Is this your opinion about Y?

Would you agree that..?

Are you aware of … ?

Allows me to understand as best as possible the underlying set of beliefs and core values that has influenced how people interpret information. How we engage in dialogue matters. People want to feel like they’re understood and listened to. Yes you might disagree with them with every fiber of your being but the way you get them to understand your perspective is not by shouting over them, it’s through engagement.

In the last Seerah episode I listened to, Ustadh AbdelRahman shared a conversation skill he learnt during his Masters Programme. When you’re in conversation with people, instead of planning your rebuttal and response, you have to force yourself to summarise their points instead using something like this,

“I heard you say……………………………………. is that correct?”

“What I’m hearing is……………………………………………….”

Use these two statements and see how it changes the course of the conversation in emotionally charged moments.

The fight for better governance in Nigeria is a long journey for all of us. And if we’re going to win the battle ahead, it needs to be with conquering people’s heart one step at a time in the same way the Prophet SAW did. His life should be a source of inspiration for all of us.

The theme for this Seerah episode was how to conquer ourselves and I genuinely got goosebumps listening to it.

I pray that you benefited from this post and I would love to hear your thoughts in the comment section. Subscribe via email for exclusive content and new post notifications. Listen to my podcast Bookversations here.

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  1. What a thought-provoking post. May Allah bring justice to all and guide us to intelligent, fruitful discussions. I have also been trying to use questions more. As you said, they help us to understand the other person, but I think they also help the other person to reflect on their own ideas and maybe realise without anyone shouting at them that they might not be entirely correct or that what they said doesn’t reflect what they really think.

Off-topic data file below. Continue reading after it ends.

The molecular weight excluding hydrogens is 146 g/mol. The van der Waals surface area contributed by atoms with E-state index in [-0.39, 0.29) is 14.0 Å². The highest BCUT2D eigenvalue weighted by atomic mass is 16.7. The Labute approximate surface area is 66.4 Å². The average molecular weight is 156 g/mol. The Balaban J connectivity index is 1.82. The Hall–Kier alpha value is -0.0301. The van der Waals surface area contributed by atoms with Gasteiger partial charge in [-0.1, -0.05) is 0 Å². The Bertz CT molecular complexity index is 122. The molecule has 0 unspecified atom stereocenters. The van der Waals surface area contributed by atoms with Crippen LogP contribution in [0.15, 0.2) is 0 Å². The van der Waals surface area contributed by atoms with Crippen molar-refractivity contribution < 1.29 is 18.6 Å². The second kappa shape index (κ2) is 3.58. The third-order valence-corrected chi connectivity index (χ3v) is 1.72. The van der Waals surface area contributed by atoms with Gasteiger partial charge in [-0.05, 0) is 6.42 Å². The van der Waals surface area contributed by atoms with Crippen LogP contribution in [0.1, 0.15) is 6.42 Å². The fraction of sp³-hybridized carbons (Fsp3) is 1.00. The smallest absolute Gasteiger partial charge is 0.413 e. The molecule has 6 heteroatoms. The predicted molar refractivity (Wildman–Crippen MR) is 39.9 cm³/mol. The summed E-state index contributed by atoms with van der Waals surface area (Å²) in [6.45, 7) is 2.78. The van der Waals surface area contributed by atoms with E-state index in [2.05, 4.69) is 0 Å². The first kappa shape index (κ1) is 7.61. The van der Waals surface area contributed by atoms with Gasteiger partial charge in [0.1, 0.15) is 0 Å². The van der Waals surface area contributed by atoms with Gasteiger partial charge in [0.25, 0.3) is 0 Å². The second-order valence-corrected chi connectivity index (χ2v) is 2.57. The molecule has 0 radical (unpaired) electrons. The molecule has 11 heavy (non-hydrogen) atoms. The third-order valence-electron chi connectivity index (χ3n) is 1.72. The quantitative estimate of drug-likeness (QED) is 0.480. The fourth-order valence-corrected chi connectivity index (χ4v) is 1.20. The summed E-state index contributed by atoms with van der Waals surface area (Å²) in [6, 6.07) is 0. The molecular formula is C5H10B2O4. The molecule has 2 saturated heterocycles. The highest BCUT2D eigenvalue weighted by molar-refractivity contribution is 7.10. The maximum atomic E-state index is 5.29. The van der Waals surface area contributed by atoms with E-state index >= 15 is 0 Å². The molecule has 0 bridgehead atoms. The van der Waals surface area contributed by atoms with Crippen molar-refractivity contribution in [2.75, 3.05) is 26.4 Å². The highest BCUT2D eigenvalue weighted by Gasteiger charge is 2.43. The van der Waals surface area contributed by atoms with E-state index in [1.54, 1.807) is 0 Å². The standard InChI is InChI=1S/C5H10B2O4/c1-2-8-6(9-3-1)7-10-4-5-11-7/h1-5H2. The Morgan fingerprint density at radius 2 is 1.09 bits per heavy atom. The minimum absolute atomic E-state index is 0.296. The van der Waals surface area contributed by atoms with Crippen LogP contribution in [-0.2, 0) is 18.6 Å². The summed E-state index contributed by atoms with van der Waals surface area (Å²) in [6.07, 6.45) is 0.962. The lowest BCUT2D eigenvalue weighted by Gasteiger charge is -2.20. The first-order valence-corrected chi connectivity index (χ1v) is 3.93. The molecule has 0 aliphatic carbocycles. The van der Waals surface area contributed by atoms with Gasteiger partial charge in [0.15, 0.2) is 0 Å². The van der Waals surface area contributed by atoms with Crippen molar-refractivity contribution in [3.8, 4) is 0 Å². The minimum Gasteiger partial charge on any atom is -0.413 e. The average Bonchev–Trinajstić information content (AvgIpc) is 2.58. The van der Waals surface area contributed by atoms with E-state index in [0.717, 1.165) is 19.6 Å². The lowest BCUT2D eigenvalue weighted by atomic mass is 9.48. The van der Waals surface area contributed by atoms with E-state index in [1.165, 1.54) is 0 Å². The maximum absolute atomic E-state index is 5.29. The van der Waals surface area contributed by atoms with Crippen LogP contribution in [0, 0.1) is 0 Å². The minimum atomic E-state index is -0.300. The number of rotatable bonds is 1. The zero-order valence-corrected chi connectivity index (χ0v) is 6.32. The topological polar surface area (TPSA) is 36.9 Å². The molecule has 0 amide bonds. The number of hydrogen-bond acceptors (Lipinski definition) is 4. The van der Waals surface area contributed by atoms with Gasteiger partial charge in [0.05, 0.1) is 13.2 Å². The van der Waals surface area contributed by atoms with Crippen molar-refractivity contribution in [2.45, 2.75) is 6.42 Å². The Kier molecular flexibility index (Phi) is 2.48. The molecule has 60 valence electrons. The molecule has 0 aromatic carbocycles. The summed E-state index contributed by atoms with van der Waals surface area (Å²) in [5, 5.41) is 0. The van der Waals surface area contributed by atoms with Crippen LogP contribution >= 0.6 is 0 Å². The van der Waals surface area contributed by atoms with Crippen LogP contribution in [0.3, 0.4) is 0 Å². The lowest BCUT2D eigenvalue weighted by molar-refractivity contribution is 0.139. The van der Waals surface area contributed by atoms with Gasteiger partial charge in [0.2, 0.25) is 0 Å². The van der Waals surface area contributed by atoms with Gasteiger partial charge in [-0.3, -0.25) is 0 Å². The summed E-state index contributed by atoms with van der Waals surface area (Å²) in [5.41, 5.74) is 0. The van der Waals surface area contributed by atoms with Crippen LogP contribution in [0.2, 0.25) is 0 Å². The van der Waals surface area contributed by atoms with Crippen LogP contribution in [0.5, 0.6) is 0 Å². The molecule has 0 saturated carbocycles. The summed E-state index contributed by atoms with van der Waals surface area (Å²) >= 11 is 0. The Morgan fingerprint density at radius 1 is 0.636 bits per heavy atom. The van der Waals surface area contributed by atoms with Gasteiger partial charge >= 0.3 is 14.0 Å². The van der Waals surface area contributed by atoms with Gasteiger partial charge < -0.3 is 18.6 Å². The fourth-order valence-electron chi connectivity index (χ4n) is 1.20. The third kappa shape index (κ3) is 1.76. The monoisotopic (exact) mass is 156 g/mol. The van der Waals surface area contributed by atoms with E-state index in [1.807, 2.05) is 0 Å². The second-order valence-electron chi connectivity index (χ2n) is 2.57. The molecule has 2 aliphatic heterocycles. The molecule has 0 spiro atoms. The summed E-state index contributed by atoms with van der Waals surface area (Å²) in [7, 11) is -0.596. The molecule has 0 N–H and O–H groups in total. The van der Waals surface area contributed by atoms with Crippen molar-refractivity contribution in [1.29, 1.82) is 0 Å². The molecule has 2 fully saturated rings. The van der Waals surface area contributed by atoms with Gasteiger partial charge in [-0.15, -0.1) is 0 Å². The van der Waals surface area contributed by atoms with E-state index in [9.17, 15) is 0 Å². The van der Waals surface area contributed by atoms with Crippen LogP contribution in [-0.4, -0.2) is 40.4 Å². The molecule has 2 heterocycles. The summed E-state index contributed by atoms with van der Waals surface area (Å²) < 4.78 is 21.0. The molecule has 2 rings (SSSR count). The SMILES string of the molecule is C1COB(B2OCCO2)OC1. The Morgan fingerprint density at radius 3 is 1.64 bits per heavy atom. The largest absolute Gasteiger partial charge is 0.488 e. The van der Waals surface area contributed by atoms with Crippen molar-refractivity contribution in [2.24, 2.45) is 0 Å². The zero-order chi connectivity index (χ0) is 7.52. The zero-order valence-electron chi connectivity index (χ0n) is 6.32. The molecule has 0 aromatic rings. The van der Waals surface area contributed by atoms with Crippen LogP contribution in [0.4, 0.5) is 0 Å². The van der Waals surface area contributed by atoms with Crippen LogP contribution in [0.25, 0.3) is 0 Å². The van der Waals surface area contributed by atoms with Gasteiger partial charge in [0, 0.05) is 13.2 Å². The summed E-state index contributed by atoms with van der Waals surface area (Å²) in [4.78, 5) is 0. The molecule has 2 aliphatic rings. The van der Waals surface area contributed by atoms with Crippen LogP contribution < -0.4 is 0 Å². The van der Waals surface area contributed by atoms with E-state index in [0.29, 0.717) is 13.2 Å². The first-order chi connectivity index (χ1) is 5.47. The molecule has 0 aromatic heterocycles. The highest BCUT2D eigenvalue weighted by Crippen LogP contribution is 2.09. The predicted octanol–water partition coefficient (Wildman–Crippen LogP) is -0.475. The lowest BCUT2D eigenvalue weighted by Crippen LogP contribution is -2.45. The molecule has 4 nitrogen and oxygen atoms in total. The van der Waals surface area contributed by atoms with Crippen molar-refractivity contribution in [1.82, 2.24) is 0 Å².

2. JazaakumuLlaahu khayran for this thought provoking piece of writing. I’ve never read your write ups before but this came at a critical and very important time for me; it’s very very practical.

    A point of note, is it worth checking again the information of Lekki massacre?

    Baarakallaahu feeh

    Liked by 1 person

    1. Wa ʾiyyāk and Alhamdulilah I’m happy the piece resonated.

      With regards to the Lekki Massacre, are you referring to contentions surrounding calling it a massacre vs. an attack?

      I’m following the Lagos panel and unsurprisingly we’ve gone from, “The army wasn’t present,” to the “Lagos Governor invited us” to “We were there but we only shot blanks.”

      And there’s a whole other conversation about the impact of misinformation and how it created space for credible accounts of the night to be questioned.


  3. I love the Heartwork series! I’m so far behind, but I like how Ustad goes through the Seerah and applies it to our lives. I’ve recently been grappling with learning how to engage with people I disagree with, without getting firing to share my views and talk at people. I need to transform it to dialogue and 2-way communication, and how you mentioned mirroring what the other says, or respectfully inviting them to show you what they believe can be useful tools I can implement.

    Liked by 1 person

    1. Honestly that series has been life changing. I just love hearing the different insights. I was watching a Qalam Hangout episode recently and he mentioned that he reads three different Seerah books to cover the stories Masha Allah.